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Opinion

Politics and sports journalism don't mix

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Opinion,Op-Eds

Perhaps it's fitting that a year swamped in journalistic malpractice would end with what sports "journalists" have done with the case of Jovan Belcher. Last Saturday, Belcher, a Kansas City Chiefs football player, murdered his girlfriend and then killed himself.

Later that day, Fox Sports blogger Jason Whitlock wrote a piece on whether the Chiefs should play the following day. His politics overcoming any journalistic practice, Whitlock's article went on to condemn society for failing to reflect on what he called "the absurdity of the prevailing notion that the second amendment somehow enhances our liberty rather than threatens it."

Whitlock's piece would have gone unnoticed but for the fact that NBC's Bob Costas quoted another line from it during the "Sunday Night Football" broadcast. Costas repeated Whitlock's assertion that "if Jovan Belcher didn't possess a gun, he and Kasandra Perkins would both be alive today."

A day later, Whitlock decided to double down and turn the debate ugly. In a podcast with CNN's Roland Martin. Whitlock said, "You know, I did not go as far as I'd like to go because my thoughts on the NRA and America's gun culture, I believe the NRA is the new KKK. And that the arming of so many black youths, uh, and loading up our community with drugs, and then just having an open shooting gallery, is the work of people who obviously don't have our best interests [at heart]."

Costas is no journalist. He overlooked the fact that Belcher murdered his girlfriend in a towering rage by shooting her nine times. Given Belcher's evident and uncontrolled rage, it's not unreasonable to suppose that Kasandra Perkins would have just as surely been murdered with a knife, a heavy ashtray or his bare hands.

Costas apparently believes, like most liberals, that guns emit an evil spell, causing people to murder each other. Whitlock, on the other hand, is capable of analytical thought, but his thought pattern is racist.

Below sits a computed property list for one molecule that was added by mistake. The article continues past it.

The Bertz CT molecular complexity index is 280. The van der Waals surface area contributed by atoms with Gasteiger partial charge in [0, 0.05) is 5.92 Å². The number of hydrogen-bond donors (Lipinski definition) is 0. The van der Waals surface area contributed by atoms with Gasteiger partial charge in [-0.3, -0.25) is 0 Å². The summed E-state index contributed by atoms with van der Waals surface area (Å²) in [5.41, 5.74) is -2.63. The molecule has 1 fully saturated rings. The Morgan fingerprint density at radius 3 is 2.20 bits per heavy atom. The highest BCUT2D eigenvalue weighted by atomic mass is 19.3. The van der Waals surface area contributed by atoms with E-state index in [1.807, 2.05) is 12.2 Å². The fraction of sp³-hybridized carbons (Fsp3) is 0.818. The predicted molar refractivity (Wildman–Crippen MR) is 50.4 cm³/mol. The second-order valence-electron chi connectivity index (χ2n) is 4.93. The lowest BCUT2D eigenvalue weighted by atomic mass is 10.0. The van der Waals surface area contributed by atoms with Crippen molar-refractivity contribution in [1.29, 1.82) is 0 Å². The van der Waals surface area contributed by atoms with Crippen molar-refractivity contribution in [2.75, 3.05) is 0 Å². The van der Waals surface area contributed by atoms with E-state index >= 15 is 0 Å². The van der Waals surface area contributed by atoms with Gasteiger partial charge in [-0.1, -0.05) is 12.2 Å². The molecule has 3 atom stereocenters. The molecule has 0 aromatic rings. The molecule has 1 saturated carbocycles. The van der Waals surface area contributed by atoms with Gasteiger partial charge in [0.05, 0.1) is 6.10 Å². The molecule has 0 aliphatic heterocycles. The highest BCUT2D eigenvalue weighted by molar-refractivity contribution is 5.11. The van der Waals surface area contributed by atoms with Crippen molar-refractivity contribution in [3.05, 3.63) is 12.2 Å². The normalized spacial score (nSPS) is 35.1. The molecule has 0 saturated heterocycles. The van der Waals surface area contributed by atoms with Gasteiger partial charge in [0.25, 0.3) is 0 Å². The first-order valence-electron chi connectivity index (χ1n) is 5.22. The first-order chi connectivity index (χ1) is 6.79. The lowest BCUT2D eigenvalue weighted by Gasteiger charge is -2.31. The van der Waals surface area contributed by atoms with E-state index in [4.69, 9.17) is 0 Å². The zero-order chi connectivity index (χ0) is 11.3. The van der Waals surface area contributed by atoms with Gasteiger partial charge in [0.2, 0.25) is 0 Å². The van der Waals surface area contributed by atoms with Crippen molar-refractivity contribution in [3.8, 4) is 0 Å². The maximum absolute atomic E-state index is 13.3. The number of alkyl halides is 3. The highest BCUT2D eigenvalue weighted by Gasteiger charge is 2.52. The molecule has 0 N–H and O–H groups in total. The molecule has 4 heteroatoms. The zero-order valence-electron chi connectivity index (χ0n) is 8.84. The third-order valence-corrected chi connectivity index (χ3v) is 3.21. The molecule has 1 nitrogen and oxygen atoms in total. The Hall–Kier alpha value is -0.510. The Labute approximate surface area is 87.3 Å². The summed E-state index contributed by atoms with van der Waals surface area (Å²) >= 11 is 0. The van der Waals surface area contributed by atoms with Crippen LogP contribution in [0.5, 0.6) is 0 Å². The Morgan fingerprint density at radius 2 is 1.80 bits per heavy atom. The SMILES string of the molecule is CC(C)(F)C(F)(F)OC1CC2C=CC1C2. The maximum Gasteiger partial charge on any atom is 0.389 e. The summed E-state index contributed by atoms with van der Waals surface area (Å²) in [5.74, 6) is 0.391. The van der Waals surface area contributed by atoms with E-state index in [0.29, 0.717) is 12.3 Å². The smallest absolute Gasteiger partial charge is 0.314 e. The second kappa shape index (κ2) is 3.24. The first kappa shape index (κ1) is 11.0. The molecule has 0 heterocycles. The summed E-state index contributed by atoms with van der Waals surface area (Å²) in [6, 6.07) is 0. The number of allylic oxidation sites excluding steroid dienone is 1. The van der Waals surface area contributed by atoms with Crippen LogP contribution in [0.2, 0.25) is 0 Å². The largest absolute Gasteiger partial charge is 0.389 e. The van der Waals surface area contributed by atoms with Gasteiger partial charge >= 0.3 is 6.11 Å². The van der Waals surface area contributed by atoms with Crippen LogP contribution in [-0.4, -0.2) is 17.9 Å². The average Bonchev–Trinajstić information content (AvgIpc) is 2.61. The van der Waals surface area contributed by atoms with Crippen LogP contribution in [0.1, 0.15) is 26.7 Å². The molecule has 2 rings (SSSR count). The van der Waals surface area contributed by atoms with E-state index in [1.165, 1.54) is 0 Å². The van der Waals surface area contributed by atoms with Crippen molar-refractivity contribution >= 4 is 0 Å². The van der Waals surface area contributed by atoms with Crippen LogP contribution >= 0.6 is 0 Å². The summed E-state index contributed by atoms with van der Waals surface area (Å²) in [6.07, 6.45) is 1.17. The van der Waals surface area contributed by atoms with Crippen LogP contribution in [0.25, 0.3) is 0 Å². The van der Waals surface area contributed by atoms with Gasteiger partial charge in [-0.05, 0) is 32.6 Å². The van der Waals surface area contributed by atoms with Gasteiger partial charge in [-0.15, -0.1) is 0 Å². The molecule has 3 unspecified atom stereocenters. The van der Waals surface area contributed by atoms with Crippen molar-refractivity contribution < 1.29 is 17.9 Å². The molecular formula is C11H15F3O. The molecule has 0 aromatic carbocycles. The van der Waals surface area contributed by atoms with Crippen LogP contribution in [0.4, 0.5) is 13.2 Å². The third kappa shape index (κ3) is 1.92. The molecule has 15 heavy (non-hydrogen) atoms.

Whitlock aimed his racism at the NRA and missed. He hit the black community instead. Whitlock's reasoning is that black people are incapable of acting in their own self-interest. Offered drugs or guns and the opportunity to commit crimes against each other -- Whitlock evidently believes -- they will always make the wrong choice.

Just as false and outrageous as his libel of blacks is Whitlock's libel of the National Rifle Association. The 4.3 million members of the NRA are people of every color, religion and background. To equate the NRA with the KKK is to equate millions of average Americans with terrorists. (I am not a member, but I might join just because of this.)

And as long as he wants to bring up the KKK, it's also worth mentioning that gun control was used in the Jim Crow South to make sure blacks could not defend themselves. Whitlock would benefit from reading the Supreme Court's decision in D.C. v. Heller -- or at least the part that discusses how, in the post-Civil War South, blacks were routinely denied their Second Amendment rights and often disarmed by force. As the court's opinion relates, Congress was twice forced to counteract racist gun-grabbers by reaffirming that black people had the same Second Amendment rights as whites -- in the Freedmen's Bureau Act of 1866 and again in the Civil Rights Act of 1871.

The NRA was born in 1871 and has been advocating Americans' Second Amendment rights since 1934. It is a natural friend of the black community, not its enemy.

Jed Babbin served as a deputy undersecretary of defense in the George H.W. Bush adminstration. He is the author of several best-selling books, including "Inside the Asylum" and "In the Words of Our Enemies."

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